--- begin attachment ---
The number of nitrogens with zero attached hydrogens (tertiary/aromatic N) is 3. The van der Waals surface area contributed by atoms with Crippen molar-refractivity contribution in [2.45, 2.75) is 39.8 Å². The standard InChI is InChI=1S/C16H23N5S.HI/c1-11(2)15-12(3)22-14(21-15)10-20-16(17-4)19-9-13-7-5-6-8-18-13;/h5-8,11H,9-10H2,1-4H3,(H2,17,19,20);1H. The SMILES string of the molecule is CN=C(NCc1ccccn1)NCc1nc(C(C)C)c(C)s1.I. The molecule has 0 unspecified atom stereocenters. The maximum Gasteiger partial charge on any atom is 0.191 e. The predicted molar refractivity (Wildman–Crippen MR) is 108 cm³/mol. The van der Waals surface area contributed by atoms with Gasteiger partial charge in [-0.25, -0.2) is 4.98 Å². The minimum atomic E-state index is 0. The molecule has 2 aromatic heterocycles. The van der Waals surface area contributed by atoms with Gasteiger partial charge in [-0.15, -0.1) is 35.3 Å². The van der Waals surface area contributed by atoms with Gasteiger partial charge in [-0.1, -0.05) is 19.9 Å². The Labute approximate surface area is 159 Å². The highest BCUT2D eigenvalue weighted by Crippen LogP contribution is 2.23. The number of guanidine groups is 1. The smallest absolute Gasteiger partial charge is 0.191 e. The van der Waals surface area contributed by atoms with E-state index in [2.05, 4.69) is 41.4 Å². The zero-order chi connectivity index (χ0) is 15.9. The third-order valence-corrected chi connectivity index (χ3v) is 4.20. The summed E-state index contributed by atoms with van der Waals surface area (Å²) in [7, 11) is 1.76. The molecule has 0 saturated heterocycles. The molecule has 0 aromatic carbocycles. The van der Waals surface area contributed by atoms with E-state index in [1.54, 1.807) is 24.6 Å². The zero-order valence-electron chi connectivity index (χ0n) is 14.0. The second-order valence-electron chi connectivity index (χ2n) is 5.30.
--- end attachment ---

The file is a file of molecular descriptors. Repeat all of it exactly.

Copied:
The number of nitrogens with zero attached hydrogens (tertiary/aromatic N) is 3. The van der Waals surface area contributed by atoms with Crippen molar-refractivity contribution in [2.45, 2.75) is 39.8 Å². The standard InChI is InChI=1S/C16H23N5S.HI/c1-11(2)15-12(3)22-14(21-15)10-20-16(17-4)19-9-13-7-5-6-8-18-13;/h5-8,11H,9-10H2,1-4H3,(H2,17,19,20);1H. The SMILES string of the molecule is CN=C(NCc1ccccn1)NCc1nc(C(C)C)c(C)s1.I. The molecule has 0 unspecified atom stereocenters. The maximum Gasteiger partial charge on any atom is 0.191 e. The predicted molar refractivity (Wildman–Crippen MR) is 108 cm³/mol. The van der Waals surface area contributed by atoms with Gasteiger partial charge in [-0.25, -0.2) is 4.98 Å². The minimum atomic E-state index is 0. The molecule has 2 aromatic heterocycles. The van der Waals surface area contributed by atoms with Gasteiger partial charge in [-0.15, -0.1) is 35.3 Å². The van der Waals surface area contributed by atoms with Gasteiger partial charge in [-0.1, -0.05) is 19.9 Å². The Labute approximate surface area is 159 Å². The highest BCUT2D eigenvalue weighted by Crippen LogP contribution is 2.23. The number of guanidine groups is 1. The smallest absolute Gasteiger partial charge is 0.191 e. The van der Waals surface area contributed by atoms with E-state index in [2.05, 4.69) is 41.4 Å². The zero-order chi connectivity index (χ0) is 15.9. The third-order valence-corrected chi connectivity index (χ3v) is 4.20. The summed E-state index contributed by atoms with van der Waals surface area (Å²) in [7, 11) is 1.76. The molecule has 0 saturated heterocycles. The molecule has 0 aromatic carbocycles. The van der Waals surface area contributed by atoms with E-state index in [1.54, 1.807) is 24.6 Å². The zero-order valence-electron chi connectivity index (χ0n) is 14.0. The second-order valence-electron chi connectivity index (χ2n) is 5.30.